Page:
Some books should have a permanent copyright, and it seems like insanity to me that they don’t. As copyright laws go, a work is typically protected for 70 years after the creator’s death. That would mean that a book like Anne Frank’s diary, the copyrights would expire in 2015 because of her untimely death in a concentration camp, and the book would become public domain. It seems very wrong that her diary…her own private words…could become public domain. A diary is so private, but then I guess that when they published her diary, any semblance of privacy no longer existed.
Anne Frank’s diary, the story of which abruptly ended when the family that was secretly hiding them was betrayed, and the two families they were hiding, captured, was preserved after their capture, and given to Otto Frank after he survived the Holocaust. After much soul searching, Otto Frank decided to publish his younger daughter’s story, because people needed to know the truth. It was a selfless move that must have been heartbreaking for a man who had lost everything in the Holocaust…a man whose daughters would never grow to adulthood, never marry, never have children, never grow old. The book became the only way to extend Anne’s life, and through her words to also extend the lives of her mother, sister, and the others who were in hiding. As such, it seems only fitting that the work continue as a copyrighted work beyond 2015, but the law was the law…or was it?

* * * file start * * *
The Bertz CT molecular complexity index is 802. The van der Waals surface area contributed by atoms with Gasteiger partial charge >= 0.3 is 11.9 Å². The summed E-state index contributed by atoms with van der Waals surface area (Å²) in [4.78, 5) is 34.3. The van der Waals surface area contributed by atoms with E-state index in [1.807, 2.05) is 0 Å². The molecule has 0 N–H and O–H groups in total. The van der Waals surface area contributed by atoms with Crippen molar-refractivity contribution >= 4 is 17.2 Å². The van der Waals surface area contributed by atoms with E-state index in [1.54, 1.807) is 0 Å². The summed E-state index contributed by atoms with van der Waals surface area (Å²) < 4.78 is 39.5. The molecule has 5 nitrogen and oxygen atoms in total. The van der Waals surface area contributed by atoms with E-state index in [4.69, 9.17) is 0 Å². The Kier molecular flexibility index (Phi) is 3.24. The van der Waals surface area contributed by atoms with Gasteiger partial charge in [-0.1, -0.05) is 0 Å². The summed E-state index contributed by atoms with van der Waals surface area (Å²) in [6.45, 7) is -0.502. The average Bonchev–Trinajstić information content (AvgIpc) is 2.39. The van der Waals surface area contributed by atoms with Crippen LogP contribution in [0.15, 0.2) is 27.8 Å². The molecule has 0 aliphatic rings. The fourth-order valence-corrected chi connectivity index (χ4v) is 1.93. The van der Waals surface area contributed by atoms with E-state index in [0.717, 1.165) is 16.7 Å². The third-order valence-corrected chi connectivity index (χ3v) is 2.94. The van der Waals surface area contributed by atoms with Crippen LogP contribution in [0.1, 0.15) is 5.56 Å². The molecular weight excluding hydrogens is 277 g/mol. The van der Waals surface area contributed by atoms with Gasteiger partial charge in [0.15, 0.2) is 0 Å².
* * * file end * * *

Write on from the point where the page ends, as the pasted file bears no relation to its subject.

The Swiss foundation, that holds the copyright, made a move to extend the protection of the book. It was a bold, yet simple move. They made Anne’s father, Otto Frank co-author of the book. Of course, a move like this must hold some merit as well. Otto could not be named co-author just because he was her father. While The Diary of Anne Frank was compiled of journal entries made by Anne, it was her father who read through her journal to put together the final product. Otto admitted to having censored some of the content, leaving out certain parts of her story that he decided were unsavory or too personal. It made sense. After all, this was his daughter, and she was becoming a woman, with the curiosities of that transition. His work in editing her story gave credence to naming him co-author. Otto survived World War II and didn’t pass away until 1980. That now means that the copyright could be pushed back to 2050, as he was officially deemed co-author.